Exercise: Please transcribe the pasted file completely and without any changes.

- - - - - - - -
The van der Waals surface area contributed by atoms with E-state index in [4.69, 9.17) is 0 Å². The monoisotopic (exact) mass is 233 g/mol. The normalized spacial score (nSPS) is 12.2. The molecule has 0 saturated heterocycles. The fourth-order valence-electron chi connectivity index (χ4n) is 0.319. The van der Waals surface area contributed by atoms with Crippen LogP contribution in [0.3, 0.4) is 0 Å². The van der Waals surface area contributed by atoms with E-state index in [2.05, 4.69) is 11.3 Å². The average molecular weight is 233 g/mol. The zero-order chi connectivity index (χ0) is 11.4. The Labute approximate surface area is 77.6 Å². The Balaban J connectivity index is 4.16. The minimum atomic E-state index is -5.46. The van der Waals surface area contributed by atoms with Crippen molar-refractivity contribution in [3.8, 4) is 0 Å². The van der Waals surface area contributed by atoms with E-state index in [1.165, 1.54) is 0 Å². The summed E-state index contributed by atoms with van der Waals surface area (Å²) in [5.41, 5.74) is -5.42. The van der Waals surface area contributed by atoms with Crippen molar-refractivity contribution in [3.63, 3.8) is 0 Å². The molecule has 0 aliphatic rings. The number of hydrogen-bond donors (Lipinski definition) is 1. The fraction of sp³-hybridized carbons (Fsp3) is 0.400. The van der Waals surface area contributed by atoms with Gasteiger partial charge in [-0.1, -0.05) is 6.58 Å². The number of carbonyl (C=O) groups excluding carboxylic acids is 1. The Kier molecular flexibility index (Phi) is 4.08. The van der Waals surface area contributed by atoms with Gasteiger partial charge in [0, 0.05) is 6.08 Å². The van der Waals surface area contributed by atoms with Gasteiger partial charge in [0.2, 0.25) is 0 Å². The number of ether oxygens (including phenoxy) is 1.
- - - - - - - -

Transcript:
The van der Waals surface area contributed by atoms with E-state index in [4.69, 9.17) is 0 Å². The monoisotopic (exact) mass is 233 g/mol. The normalized spacial score (nSPS) is 12.2. The molecule has 0 saturated heterocycles. The fourth-order valence-electron chi connectivity index (χ4n) is 0.319. The van der Waals surface area contributed by atoms with Crippen LogP contribution in [0.3, 0.4) is 0 Å². The van der Waals surface area contributed by atoms with E-state index in [2.05, 4.69) is 11.3 Å². The average molecular weight is 233 g/mol. The zero-order chi connectivity index (χ0) is 11.4. The Labute approximate surface area is 77.6 Å². The Balaban J connectivity index is 4.16. The minimum atomic E-state index is -5.46. The van der Waals surface area contributed by atoms with Crippen molar-refractivity contribution in [3.8, 4) is 0 Å². The van der Waals surface area contributed by atoms with E-state index in [1.165, 1.54) is 0 Å². The summed E-state index contributed by atoms with van der Waals surface area (Å²) in [5.41, 5.74) is -5.42. The van der Waals surface area contributed by atoms with Crippen molar-refractivity contribution in [3.63, 3.8) is 0 Å². The molecule has 0 aliphatic rings. The number of hydrogen-bond donors (Lipinski definition) is 1. The fraction of sp³-hybridized carbons (Fsp3) is 0.400. The van der Waals surface area contributed by atoms with Gasteiger partial charge in [-0.1, -0.05) is 6.58 Å². The number of carbonyl (C=O) groups excluding carboxylic acids is 1. The Kier molecular flexibility index (Phi) is 4.08. The van der Waals surface area contributed by atoms with Gasteiger partial charge in [0, 0.05) is 6.08 Å². The van der Waals surface area contributed by atoms with Gasteiger partial charge in [0.2, 0.25) is 0 Å². The number of ether oxygens (including phenoxy) is 1.